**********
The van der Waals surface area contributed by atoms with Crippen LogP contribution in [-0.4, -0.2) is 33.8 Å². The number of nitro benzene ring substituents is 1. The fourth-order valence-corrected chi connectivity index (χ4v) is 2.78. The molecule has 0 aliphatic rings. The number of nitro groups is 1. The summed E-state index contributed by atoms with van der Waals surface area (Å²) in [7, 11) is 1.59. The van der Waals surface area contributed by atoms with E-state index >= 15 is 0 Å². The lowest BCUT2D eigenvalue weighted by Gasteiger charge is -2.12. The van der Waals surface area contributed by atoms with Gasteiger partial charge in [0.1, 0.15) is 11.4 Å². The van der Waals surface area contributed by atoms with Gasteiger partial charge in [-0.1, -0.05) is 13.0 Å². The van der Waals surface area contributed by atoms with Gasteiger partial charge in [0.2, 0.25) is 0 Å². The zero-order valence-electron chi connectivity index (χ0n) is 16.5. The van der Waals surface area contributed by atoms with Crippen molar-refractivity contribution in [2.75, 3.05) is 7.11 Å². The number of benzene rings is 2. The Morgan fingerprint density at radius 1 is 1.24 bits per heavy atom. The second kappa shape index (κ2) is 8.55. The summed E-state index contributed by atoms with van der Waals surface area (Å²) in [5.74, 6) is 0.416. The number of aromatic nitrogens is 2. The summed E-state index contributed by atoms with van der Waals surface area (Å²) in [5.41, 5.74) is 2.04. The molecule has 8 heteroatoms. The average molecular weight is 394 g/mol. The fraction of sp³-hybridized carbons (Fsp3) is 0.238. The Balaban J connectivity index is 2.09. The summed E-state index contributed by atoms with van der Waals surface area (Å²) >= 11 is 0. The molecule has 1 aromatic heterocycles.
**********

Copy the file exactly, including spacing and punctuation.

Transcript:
The van der Waals surface area contributed by atoms with Crippen LogP contribution in [-0.4, -0.2) is 33.8 Å². The number of nitro benzene ring substituents is 1. The fourth-order valence-corrected chi connectivity index (χ4v) is 2.78. The molecule has 0 aliphatic rings. The number of nitro groups is 1. The summed E-state index contributed by atoms with van der Waals surface area (Å²) in [7, 11) is 1.59. The van der Waals surface area contributed by atoms with E-state index >= 15 is 0 Å². The lowest BCUT2D eigenvalue weighted by Gasteiger charge is -2.12. The van der Waals surface area contributed by atoms with Gasteiger partial charge in [0.1, 0.15) is 11.4 Å². The van der Waals surface area contributed by atoms with Gasteiger partial charge in [-0.1, -0.05) is 13.0 Å². The van der Waals surface area contributed by atoms with Gasteiger partial charge in [0.2, 0.25) is 0 Å². The zero-order valence-electron chi connectivity index (χ0n) is 16.5. The van der Waals surface area contributed by atoms with Crippen molar-refractivity contribution in [2.75, 3.05) is 7.11 Å². The number of benzene rings is 2. The Morgan fingerprint density at radius 1 is 1.24 bits per heavy atom. The second kappa shape index (κ2) is 8.55. The summed E-state index contributed by atoms with van der Waals surface area (Å²) in [5.74, 6) is 0.416. The number of aromatic nitrogens is 2. The summed E-state index contributed by atoms with van der Waals surface area (Å²) in [5.41, 5.74) is 2.04. The molecule has 8 heteroatoms. The average molecular weight is 394 g/mol. The fraction of sp³-hybridized carbons (Fsp3) is 0.238. The Balaban J connectivity index is 2.09. The summed E-state index contributed by atoms with van der Waals surface area (Å²) >= 11 is 0. The molecule has 1 aromatic heterocycles.